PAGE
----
# Effective Bertini

Let $$X$$ be a smooth complex projective manifold, and $$L$$ an ample line bundle. By Bertini's Theorem, for every integer $$q$$ big enough there exists an open dense subset $$U_q\subset |qL|$$ such that every divisor $$D$$ in $$U_q$$ is smooth.

Warm up question: is the complement of $$U_q$$ always a divisor?

We can define a bigger open subset $$V_q\subset |qL|$$ as $$V_q:=\{D\in |qL| \; \textrm{s. t.} \; (X,\frac{1}{q}D) \; \textrm{ is klt} \}$$

My question is: what is the dimension of the complement of $$V_q$$ ? (or at least can we bound its asymptotic in $$q$$ ? e.g. is it upper-bounded by $$aq^{\dim X}$$ with $$a$$ a constant which is strictly smaller than the volume of $$L$$? )

• For all $q\geq q_0$, the complement of $U_q$ is a divisor whose degree is known, cf. mathoverflow.net/questions/165672/… Replace $\mathcal{O}(1)$ in that answer by an appropriately positive tensor power of $L$, and use the asymptotic formula to find $q_0$. Nov 20 '18 at 14:41
• Thanks! My main issue is with $V_q$. Nov 20 '18 at 14:43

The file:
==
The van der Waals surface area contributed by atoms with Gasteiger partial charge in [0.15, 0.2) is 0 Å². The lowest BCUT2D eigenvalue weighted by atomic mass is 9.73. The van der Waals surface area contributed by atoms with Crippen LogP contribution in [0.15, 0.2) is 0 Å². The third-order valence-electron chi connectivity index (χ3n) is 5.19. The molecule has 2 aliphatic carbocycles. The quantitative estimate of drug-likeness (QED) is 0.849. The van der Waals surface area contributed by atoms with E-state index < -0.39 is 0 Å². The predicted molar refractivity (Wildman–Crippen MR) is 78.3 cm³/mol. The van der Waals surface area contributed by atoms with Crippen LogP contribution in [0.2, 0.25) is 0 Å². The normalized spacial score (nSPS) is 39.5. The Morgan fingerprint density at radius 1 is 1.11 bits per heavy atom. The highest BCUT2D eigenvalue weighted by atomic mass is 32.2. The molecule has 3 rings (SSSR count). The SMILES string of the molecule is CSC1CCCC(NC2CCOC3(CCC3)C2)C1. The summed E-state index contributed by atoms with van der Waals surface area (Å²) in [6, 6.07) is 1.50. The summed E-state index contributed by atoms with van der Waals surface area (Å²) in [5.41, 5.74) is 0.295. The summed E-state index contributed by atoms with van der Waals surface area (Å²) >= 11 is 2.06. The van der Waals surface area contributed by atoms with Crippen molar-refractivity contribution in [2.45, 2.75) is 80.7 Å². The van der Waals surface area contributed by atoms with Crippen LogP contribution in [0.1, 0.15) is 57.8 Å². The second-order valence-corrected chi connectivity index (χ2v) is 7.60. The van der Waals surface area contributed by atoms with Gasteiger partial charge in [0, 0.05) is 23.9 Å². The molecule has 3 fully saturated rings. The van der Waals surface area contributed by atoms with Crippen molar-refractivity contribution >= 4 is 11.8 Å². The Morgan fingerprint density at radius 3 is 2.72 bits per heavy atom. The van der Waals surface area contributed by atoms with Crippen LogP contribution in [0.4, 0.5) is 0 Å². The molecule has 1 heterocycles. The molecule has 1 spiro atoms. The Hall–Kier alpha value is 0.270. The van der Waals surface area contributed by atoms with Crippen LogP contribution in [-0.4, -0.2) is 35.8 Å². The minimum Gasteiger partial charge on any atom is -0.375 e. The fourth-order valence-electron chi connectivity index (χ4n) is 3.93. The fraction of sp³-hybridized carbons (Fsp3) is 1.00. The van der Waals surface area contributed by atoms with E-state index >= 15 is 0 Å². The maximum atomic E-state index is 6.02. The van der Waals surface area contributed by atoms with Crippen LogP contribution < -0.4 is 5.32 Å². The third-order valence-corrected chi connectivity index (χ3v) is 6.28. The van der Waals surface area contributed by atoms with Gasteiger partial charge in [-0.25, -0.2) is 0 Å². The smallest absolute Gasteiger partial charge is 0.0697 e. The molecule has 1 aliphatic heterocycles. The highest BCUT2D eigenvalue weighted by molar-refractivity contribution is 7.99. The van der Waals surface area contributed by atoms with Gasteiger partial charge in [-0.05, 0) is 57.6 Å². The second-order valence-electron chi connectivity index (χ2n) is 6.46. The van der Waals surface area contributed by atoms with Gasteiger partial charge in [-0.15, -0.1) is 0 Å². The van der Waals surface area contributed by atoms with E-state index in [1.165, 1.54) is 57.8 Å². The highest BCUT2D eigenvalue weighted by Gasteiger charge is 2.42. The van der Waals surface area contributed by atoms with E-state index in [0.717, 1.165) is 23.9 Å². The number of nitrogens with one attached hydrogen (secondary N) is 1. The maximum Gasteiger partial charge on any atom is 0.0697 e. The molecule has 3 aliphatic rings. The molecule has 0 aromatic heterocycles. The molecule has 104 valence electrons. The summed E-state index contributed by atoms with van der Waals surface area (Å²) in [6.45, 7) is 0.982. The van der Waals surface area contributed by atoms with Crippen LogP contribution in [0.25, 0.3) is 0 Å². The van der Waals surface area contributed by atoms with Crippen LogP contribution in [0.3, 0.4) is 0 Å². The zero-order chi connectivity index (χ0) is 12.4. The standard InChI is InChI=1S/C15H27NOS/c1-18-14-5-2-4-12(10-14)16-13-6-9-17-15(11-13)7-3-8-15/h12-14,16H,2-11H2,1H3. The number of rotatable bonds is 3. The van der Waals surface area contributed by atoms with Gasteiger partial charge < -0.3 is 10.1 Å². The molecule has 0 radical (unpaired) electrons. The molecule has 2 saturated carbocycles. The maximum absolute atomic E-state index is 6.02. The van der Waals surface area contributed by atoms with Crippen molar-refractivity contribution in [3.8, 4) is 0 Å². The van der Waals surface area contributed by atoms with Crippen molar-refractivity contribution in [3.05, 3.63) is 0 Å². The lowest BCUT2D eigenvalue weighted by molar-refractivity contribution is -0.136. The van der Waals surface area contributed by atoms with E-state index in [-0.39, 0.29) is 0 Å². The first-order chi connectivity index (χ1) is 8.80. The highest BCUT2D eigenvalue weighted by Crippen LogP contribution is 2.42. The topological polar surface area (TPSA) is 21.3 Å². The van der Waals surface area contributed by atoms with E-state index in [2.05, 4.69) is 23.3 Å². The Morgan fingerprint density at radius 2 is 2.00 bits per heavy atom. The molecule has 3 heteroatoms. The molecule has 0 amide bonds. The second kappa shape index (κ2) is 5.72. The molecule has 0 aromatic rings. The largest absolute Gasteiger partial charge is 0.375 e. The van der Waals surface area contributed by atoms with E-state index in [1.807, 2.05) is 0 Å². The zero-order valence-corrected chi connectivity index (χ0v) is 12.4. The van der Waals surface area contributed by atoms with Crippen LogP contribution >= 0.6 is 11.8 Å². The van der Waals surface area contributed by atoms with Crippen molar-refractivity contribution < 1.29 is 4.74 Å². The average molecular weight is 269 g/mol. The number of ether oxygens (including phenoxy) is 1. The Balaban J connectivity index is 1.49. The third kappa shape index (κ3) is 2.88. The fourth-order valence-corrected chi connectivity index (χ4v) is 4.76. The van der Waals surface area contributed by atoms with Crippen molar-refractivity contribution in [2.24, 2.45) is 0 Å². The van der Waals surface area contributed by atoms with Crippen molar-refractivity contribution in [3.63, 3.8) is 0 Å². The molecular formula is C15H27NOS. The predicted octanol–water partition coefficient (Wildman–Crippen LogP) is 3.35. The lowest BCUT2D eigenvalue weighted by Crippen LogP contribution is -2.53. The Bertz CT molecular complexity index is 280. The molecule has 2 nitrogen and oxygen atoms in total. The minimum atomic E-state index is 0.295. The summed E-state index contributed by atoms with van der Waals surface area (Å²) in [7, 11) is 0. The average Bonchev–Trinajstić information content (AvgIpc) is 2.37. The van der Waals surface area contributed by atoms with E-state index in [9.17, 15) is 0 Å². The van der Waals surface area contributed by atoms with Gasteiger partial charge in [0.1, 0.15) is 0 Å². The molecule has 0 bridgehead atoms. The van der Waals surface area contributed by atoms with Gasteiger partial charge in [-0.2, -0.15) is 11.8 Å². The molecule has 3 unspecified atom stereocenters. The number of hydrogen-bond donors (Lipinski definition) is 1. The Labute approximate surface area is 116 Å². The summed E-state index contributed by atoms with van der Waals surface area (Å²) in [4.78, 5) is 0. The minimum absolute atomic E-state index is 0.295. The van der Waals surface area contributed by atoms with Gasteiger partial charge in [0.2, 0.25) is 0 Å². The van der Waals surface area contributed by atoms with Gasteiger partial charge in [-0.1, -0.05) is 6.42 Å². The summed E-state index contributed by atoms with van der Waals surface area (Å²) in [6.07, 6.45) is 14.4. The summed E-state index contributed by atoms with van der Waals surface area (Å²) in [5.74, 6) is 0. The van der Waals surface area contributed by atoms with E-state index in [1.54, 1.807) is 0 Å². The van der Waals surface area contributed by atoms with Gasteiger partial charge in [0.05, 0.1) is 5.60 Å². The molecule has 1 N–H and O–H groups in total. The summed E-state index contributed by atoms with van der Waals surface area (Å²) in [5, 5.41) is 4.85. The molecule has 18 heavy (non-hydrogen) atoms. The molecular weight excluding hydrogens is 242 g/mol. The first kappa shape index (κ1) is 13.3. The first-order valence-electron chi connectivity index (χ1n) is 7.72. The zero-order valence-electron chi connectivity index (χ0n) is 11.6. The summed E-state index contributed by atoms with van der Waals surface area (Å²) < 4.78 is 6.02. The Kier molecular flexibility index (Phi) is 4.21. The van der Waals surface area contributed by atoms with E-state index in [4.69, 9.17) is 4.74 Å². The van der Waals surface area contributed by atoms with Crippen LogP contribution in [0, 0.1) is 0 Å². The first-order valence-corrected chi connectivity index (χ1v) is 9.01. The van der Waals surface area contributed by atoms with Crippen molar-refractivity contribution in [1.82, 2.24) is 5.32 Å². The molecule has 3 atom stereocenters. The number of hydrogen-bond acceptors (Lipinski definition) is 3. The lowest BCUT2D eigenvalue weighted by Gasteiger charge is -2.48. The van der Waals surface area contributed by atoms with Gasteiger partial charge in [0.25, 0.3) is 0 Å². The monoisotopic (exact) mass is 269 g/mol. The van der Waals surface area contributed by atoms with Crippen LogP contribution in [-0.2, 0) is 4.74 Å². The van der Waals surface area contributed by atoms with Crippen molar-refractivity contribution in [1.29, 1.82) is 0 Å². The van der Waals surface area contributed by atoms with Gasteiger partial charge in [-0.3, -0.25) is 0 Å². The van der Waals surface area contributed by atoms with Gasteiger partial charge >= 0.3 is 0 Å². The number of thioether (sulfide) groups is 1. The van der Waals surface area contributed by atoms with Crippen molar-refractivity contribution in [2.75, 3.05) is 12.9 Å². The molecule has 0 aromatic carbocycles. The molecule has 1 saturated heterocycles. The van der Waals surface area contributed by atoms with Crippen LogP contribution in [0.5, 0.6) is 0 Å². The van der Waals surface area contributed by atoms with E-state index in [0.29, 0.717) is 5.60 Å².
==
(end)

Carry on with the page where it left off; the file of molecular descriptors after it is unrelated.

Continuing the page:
• Just to make things more explicit, I am interested in the case $q>>0$. Moreover, let me explain a little computation to justify my last guess about the complement of $V_q$. Take $X=\mathbb{P}^2$, and $L=\mathcal{O}(3)$. Fix a line $H$, multiplying by $(q+1)H$ we can embed $| \mathcal{O}(2q-1)|$ into the complement of $V_q$. My guess is that this is kind of the biggest thing that can be outside $V_q$ (but I have no proof for the moment). Nov 20 '18 at 20:37

Regarding the warm up question: No (although for $$q$$ sufficiently large the answer is yes, as Jason Starr comments.) Let $$X = \mathbb{P}^1 \times \mathbb{P}^2$$ and let $$L= \mathcal{O}(1,1)$$. Write homogeneous coordinates on the first factor as $$(u:v)$$ and on the second factor as $$(x:y:z)$$. A divisor $$D$$ in $$H^0(L)$$ is of the form $$u (ax+by+cz) + v (dx+ey+fz)=0.$$ $$D$$ is singular if and only if the matrix $$\begin{bmatrix} a & b& c \\ d & e & f \\ \end{bmatrix}$$ has rank $$1$$. (If this matrix has rank $$2$$, $$D$$ is isomorphic to $$\mathbb{P}^2$$ blown up at a point, when the matrix drops rank, $$D$$ turns into the union of a $$\mathbb{P}^2$$ and a $$\mathbb{P}^1 \times \mathbb{P}^1$$.) The condition that this matrix drops rank is codimension $$2$$.
The complement of $$U_q$$ is called the dual variety to $$X$$. It is usually (no precise meaning attached) true that the dual of a smooth variety is a divisor. For a while, it was an open problem to characterize smooth projective toric varieties whose duals were not divisors; this was solved by Dickenstein, Feichtner and Sturmfels.
• Thanks!! In general, I am more interested in the asymptotic values of $q$ (actually, for $q=1$, $L$ might even have no sections at all!!). And of course, I think $V_q$ is the hard part. Thanks!! Nov 20 '18 at 20:33